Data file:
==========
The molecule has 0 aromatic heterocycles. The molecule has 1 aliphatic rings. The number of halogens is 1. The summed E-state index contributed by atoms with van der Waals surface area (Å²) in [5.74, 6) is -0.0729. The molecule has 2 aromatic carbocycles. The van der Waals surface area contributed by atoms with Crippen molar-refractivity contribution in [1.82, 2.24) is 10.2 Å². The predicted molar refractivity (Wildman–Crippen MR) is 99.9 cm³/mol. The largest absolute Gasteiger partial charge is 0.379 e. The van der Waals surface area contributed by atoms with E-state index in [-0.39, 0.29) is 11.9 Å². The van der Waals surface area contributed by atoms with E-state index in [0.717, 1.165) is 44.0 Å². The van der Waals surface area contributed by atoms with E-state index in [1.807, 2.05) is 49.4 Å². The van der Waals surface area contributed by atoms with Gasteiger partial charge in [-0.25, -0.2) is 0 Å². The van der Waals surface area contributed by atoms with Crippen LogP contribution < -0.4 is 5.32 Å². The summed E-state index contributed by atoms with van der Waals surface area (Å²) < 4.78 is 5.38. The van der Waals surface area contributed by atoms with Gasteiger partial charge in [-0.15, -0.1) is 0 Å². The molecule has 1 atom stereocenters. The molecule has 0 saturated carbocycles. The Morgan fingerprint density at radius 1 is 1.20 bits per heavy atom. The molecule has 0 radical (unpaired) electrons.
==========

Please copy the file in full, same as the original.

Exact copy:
The molecule has 0 aromatic heterocycles. The molecule has 1 aliphatic rings. The number of halogens is 1. The summed E-state index contributed by atoms with van der Waals surface area (Å²) in [5.74, 6) is -0.0729. The molecule has 2 aromatic carbocycles. The van der Waals surface area contributed by atoms with Crippen molar-refractivity contribution in [1.82, 2.24) is 10.2 Å². The predicted molar refractivity (Wildman–Crippen MR) is 99.9 cm³/mol. The largest absolute Gasteiger partial charge is 0.379 e. The van der Waals surface area contributed by atoms with E-state index in [-0.39, 0.29) is 11.9 Å². The van der Waals surface area contributed by atoms with E-state index in [0.717, 1.165) is 44.0 Å². The van der Waals surface area contributed by atoms with E-state index in [1.807, 2.05) is 49.4 Å². The van der Waals surface area contributed by atoms with Gasteiger partial charge in [-0.25, -0.2) is 0 Å². The van der Waals surface area contributed by atoms with Crippen LogP contribution < -0.4 is 5.32 Å². The summed E-state index contributed by atoms with van der Waals surface area (Å²) < 4.78 is 5.38. The van der Waals surface area contributed by atoms with Gasteiger partial charge in [-0.15, -0.1) is 0 Å². The molecule has 1 atom stereocenters. The molecule has 0 saturated carbocycles. The Morgan fingerprint density at radius 1 is 1.20 bits per heavy atom. The molecule has 0 radical (unpaired) electrons.